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Mike Hayes Answers:
Question: I was just wondering why does there seem to be a definite split between different religious orders (Franciscan, Jesuit, Benedictine, ect)? I know that each was founded by different people of faith with different emphasizes. I guess my question is why does there seem to be some negativeness between certain orders? Is there a negative history between certain orders or is it like college rivalries, where you, for example, don’t like Purdue just because you root for Indiana University?
You are correct in stating that there are wide differences between religious orders and sometimes these differences even cause splits WITHIN religious communities. Just look at all the different orders of Franciscans that exist. These differences have come because of differences in the vision and direction in the charisms that religious orders promote mostly. For example, the Paulist founder, Isaac Hecker, Servant of God, was a Redemptorist priest. However, he felt that the Redemptorists were being short sighted in merely working with German immigrants. He saw the possibility of working with all of America because he thought American freedom and Catholicism were good partners. So he left and started his own community based on that charism.
Some religious orders indeed have friendly rivalries and some are not so friendly. Like any family, there are different personalities at play within these communities and this continues to show our own human weakness at play, even amongst obvious people of prayer.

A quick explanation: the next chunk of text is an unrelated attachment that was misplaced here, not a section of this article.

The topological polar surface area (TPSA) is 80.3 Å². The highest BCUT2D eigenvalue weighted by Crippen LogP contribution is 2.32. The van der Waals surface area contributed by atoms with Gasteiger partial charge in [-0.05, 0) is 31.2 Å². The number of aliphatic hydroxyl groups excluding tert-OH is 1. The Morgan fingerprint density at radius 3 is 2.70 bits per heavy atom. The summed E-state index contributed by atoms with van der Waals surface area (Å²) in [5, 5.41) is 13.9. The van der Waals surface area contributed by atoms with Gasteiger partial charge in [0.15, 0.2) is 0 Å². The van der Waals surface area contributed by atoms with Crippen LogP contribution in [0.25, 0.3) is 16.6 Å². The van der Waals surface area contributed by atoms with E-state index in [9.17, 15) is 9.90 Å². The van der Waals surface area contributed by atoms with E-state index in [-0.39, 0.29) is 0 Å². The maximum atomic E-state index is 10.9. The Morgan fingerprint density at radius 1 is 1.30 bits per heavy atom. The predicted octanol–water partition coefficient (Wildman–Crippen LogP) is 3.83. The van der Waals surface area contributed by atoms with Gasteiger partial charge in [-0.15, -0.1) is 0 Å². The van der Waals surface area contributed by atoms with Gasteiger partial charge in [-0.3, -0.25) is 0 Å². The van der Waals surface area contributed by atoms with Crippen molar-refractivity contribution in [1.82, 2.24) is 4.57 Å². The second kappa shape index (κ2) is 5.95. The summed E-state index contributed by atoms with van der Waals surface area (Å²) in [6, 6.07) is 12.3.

Suffice it to say, that religious orders often have different ideas about how to evangelize. While the Jesuits might think that they should be men of the world and engage in secular culture and understand it and try to work with that culture, there may be other religious communities that take a different approach of hostility towards all things secular and live lives of prayer within the walls of a more cloistered community.
Lastly, the church has a huge intellectual tradition that is often overlooked. Some orders engage the teachings of the church by criticizing that tradition academically and indeed sometimes give short shrift to a more pious or faith perspective that often goes beyond mere intellect. Others might engage a more spiritual or mystical way of hearing the rhythms of God and even others might take things very literally without much thought or intellectual criticism, trusting that those in the hierarchy have our best interests at heart. These different approaches alone are enough to cause friction at the very least.
The bottom line: We’re a big church and we have all kinds of people in it. What God hopes most is that we all stand together despite those differences and stay as one family under the guidance of Jesus.